IT’S NOT THAT David Gedge is tired, but being the sole member of an iconic 1980s guitar band for almost three decades does tend to wear one down. As frontman of The Wedding Present, the band that Gedge formed in 1985, he has been almost exclusively responsible for its input (there have been numerous line-up changes over the years) and output (that’d be the nine albums released since 1987’s George Best, not including his releases under the Cinerama banner).
Not that he’s complaining, mind. Now 52 and in full retention of the Leeds brogue that decades of touring worldwide has failed to erode, Gedge is fully accepting of his fate.
“I’m kind of obsessed with this now, I think,” he says with a laugh. “I think I probably suffer from a mental illness, or something, because I don’t even enjoy it that much; I find it quite hard and stressful, really, to write songs and make records. But as soon as I get to a period where I’m not doing it, I do kind of crave it – I wanna start writing songs, I wanna get into the studio, I wanna get out on tour again. It’s like a self-perpetuating thing, really. I’ve never felt otherwise other than ambitious to write songs and make music.”
It’s no coincidence that the cogs have been turning on Gedge’s band for so long, given his fearlessness in shaking things up. The bands sound has changed quite dramatically from the jangly bounce of George Best to the strident snap of their latest Valentina – released earlier this year – something Gedge admits is partly due to the aforementioned “revolving door” policy for members over the years.
“It’s weird, because I always feel a bit bad saying this – but if I’m honest, it actually has benefitted the group. It’s sad for whatever reason when someone leaves, but the band always goes through a sort of rebirth period, and we’re stronger for it afterwards. I feel a bit mercenary saying that, really, because it makes me not sound like a nice person – but it does help the band. But even within those line-up changes, it’s been a big thing for us that every record had its own style, sound and personality. I’ve never seen the point of those bands who make a record and then make it again two years later. I know that’s probably the more commercially viable way to do it, because people don’t like change so much . . . and we probably have lost fans because we’ve changed so radically over the years, especially with the Cinerama stuff. But, y’know, Ive got no excuses for that, really, it’s just what I’ve always felt was important – just to keep trying different ideas. There is obviously an underlying sound to The Wedding Present, because we are a guitar band and it is me singing, but that’s the only thing, really.”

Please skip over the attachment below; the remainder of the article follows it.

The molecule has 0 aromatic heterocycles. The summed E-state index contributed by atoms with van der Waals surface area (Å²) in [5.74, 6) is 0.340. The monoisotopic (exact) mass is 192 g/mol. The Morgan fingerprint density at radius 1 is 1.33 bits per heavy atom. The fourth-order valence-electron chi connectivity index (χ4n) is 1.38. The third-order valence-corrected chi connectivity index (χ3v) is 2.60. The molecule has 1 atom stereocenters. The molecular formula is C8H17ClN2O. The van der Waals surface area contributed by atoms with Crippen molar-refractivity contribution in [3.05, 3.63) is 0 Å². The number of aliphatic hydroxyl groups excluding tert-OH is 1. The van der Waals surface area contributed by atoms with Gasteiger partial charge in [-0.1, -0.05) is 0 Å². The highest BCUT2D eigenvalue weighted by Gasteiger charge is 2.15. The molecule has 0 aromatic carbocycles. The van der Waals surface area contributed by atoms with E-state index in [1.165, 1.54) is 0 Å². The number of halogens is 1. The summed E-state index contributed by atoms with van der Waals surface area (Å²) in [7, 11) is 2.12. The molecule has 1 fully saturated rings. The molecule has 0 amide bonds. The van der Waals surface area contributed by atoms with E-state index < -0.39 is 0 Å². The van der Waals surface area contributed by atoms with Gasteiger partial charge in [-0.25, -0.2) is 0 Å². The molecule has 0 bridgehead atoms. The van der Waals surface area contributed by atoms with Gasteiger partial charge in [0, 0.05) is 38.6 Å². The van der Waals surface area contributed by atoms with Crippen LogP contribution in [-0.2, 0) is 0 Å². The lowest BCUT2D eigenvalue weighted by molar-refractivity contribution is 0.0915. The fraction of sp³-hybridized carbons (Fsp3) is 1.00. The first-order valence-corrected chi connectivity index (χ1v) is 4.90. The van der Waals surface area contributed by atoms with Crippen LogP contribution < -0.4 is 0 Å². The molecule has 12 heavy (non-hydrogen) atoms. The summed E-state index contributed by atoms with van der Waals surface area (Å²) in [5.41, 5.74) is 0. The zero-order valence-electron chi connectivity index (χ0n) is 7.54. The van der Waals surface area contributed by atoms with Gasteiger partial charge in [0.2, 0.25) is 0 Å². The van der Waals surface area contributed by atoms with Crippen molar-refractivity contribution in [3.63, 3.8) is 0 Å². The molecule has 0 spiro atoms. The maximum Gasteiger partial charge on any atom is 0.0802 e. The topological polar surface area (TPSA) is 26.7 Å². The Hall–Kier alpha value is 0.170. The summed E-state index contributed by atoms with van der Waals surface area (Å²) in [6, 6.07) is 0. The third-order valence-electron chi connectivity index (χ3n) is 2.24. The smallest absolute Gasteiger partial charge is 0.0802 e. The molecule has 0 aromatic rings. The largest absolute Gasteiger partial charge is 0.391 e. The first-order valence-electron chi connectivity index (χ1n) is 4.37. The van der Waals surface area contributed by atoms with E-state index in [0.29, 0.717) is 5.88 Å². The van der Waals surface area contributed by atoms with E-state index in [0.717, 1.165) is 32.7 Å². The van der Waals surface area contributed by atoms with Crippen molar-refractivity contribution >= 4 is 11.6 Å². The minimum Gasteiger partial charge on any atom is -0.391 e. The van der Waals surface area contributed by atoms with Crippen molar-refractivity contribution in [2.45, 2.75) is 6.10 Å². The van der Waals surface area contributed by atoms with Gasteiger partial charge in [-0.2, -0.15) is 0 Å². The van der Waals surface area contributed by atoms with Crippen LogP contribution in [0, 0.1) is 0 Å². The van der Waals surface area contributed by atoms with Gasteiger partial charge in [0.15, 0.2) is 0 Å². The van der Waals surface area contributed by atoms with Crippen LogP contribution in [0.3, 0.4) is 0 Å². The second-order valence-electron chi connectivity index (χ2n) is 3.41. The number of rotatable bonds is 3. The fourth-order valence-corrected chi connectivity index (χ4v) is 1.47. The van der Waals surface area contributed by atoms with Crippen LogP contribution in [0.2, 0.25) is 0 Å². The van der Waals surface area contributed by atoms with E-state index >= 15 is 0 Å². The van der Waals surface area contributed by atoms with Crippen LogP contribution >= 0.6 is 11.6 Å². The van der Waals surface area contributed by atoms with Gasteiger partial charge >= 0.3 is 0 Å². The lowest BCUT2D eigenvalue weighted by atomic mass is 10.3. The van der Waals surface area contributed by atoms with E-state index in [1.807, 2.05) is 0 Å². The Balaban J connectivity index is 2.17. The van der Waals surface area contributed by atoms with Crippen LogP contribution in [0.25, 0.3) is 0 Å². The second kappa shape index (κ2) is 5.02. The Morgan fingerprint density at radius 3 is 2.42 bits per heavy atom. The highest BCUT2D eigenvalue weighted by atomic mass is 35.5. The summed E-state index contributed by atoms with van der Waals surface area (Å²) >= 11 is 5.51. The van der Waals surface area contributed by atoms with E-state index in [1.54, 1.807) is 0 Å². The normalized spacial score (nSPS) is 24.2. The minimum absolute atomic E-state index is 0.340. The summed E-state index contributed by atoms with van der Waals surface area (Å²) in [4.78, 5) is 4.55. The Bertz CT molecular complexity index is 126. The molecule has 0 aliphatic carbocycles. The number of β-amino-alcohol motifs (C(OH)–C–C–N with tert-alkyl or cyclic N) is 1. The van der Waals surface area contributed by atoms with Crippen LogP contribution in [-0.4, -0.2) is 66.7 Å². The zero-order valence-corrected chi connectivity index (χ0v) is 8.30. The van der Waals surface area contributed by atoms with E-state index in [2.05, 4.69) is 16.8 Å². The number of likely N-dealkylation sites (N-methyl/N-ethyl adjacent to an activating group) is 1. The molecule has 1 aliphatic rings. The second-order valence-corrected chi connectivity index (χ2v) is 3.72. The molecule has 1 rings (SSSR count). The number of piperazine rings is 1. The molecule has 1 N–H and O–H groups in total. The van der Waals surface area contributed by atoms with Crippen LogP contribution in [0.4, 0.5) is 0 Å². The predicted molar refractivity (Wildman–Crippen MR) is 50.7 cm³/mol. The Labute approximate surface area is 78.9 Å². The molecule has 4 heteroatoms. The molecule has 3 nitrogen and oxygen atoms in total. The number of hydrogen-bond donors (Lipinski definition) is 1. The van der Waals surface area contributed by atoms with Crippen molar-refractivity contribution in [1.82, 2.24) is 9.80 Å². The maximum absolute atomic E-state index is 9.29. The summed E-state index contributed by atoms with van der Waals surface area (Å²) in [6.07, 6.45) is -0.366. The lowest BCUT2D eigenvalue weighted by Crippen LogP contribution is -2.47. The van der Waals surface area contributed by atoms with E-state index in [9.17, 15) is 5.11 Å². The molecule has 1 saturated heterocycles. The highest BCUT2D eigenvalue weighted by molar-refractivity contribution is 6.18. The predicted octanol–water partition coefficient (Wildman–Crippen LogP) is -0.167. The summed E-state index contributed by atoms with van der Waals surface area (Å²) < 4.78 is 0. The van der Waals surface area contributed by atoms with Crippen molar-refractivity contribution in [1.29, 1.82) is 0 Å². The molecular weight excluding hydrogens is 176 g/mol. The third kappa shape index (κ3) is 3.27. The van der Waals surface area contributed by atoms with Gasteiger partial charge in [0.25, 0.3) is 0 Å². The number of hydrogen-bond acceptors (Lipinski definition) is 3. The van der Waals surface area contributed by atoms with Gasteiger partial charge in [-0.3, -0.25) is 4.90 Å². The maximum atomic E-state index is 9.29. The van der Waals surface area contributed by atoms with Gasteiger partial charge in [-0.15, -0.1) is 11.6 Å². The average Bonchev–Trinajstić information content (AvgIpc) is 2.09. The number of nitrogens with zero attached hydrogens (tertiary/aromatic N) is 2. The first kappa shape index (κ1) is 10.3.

As keen as Gedge is to push on with new ideas, there’s also the past to contend with. Having played 1987’s George Best and 1989’s Bizarro in their entirety over the past few years, now it’s the turn of their third record Seamonsters, which the band are currently touring along with material from Valentina and a few other old favourites.
“At first, I wasn’t comfortable,” he admits. “But it is kind of interesting to put yourself back 20 years. It’s a bit like looking at an old diary, or something – you re-evaluate what you thought at that time, and re-invent it, in some ways. And I came to this – and it sounds a bit pretentious, maybe – but this philosophical decision that maybe the past is as relevant to a band as the present or the future, and it’s all part of the same kind of continuum, in a way.